The annual rainfall in Springfield = 34.8 inches and the annual snowfall = 22.4 inches. The annual number of days with measurable precipitation (over .01 inch) = 112. The average number of days per year that are predominantly sunny = 198. 87 degrees Fahrenheit is the average daily high temperature for the month of July and 17.5 degrees Fahrenheit is the average daily low temperature for the month of January. The Comfort Index (higher=better) is 39, where higher values mean a more pleasant climate. The Comfort Index measure recognizes that humidity by itself isn't the problem. (Have you noticed nobody ever complains about the weather being 'cold and humid?) It's in the summertime that we notice the humidity the most, when it's hot and muggy. Our Comfort Index uses a combination of afternoon summer temperature and humidity to closely predict the effect that the humidity will have on people.

Median Home Cost

The percentage of housing units in Springfield, Sangamon County, Illinois which are owned by the occupant = 65.26%. A housing unit is a house, apartment, mobile home, or room occupied as separate living quarters. The average age of homes = 46 years with median home cost = $60,290 and home appreciation of 1.76%. This is the value of the years most recent home sales data. Its important to note that this is not the average (or arithmetic mean). The median home price is the middle value when you arrange all the sales prices of homes from lowest to highest. This is a better indicator than the average, because the median is not changed as much by a few unusually high or low values. The property tax rate of $18.16 shown here is the rate per $1,000 of home value. If for simplification for example the tax rate is $14.00 and the home value is $250,000, the property tax would be $14.00 x ($250,000/1000), or $3500. This is the 'effective' tax rate.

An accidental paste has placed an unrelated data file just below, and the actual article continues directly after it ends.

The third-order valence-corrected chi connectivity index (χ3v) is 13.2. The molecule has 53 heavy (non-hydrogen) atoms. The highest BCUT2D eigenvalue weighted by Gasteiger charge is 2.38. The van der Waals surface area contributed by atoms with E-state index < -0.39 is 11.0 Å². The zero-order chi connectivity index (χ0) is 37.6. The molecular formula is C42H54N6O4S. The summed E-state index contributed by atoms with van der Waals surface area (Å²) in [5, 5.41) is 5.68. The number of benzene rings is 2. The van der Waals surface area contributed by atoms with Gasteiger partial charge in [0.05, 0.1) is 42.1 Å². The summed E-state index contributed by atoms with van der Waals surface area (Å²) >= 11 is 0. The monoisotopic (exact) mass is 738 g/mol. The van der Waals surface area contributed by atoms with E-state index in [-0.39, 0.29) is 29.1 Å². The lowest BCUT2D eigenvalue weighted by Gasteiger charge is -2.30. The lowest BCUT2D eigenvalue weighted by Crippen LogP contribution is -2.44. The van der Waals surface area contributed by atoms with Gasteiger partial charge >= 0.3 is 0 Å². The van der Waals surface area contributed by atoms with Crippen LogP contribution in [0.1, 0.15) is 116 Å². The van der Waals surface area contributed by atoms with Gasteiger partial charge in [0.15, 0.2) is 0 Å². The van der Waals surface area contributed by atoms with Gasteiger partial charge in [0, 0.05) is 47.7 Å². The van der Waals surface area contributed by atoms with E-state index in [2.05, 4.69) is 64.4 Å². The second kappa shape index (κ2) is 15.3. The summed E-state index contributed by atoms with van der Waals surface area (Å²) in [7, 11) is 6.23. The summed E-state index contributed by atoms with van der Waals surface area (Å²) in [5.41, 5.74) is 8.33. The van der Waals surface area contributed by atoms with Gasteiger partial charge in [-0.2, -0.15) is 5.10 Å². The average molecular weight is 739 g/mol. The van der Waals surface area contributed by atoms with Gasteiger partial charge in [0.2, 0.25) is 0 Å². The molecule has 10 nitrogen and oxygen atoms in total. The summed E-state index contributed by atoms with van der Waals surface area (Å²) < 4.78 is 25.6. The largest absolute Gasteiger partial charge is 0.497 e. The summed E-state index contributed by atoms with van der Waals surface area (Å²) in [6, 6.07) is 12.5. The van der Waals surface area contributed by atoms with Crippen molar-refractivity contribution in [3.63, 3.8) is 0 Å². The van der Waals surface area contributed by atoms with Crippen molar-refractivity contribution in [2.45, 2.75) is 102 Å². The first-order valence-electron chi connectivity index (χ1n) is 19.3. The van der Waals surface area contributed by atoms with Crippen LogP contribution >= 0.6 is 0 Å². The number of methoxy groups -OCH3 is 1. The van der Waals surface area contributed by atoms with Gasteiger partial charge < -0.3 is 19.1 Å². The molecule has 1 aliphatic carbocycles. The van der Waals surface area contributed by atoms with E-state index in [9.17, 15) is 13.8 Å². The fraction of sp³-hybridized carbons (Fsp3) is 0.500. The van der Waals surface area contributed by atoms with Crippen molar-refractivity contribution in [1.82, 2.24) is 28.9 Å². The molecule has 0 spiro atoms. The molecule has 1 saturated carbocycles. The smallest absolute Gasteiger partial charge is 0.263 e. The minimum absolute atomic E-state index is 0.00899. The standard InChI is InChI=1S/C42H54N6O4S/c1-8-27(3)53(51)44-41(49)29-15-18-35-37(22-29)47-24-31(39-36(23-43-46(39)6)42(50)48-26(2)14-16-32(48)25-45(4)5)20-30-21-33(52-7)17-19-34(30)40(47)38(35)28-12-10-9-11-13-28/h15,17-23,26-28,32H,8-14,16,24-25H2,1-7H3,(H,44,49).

The local school district spends $3,612 per student. There are 16.4 students for each teacher in the school, 1144 students for each Librarian and 2170 students for each Counselor. 4.26% of the area’s population over the age of 25 with an Associate Degree or other 2-year college degree, 7.55% with a master’s degree, Ph.D. or other advanced college degree and 3.01% with high school diplomas or high school equivalency degrees (GEDs).

  • Springfield's population in Sangamon County, Illinois of 34,159 residents in 1900 has increased 3,35-fold to 114,394 residents after 120 years, according to the official 2020 census.

    Approximately 51.06% female residents and 48.94% male residents live in Springfield, Sangamon County, Illinois.

    As of 2020 in Springfield, Sangamon County, Illinois are married and the remaining 47.74% are single population.

  • 20.8 minutes is the average time that residents in Springfield require for a one-way commute to work. A long commute can have different effects on health. A Gallup poll in the US found that in terms of mental health, long haul commuters are up to 12 percent more likely to experience worry, and ten percent less likely to feel well rested. The Gallup poll also found that of people who commute 61­–90 minutes each day, a whopping one third complained of neck and back pain, compared to less than a quarter of people who only spend ten minutes getting to work.

    79.94% of the working population which commute to work alone in their car, 12.24% of the working population which commutes to work in a carpool, 2.10% of the population that commutes using mass transit, including bus, light rail, subway, and ferry. 2.33% of the population that has their home as their principal place of work.

  • Of the total residential buildings in Springfield, Sangamon County, Illinois, 65.26% are owner-occupied homes, another 25.74% are rented apartments, and the remaining 9.00% are vacant.

  • The 55.34% of the population in Springfield, Sangamon County, Illinois who identify themselves as belonging to a religion are distributed among the following most diverse religions.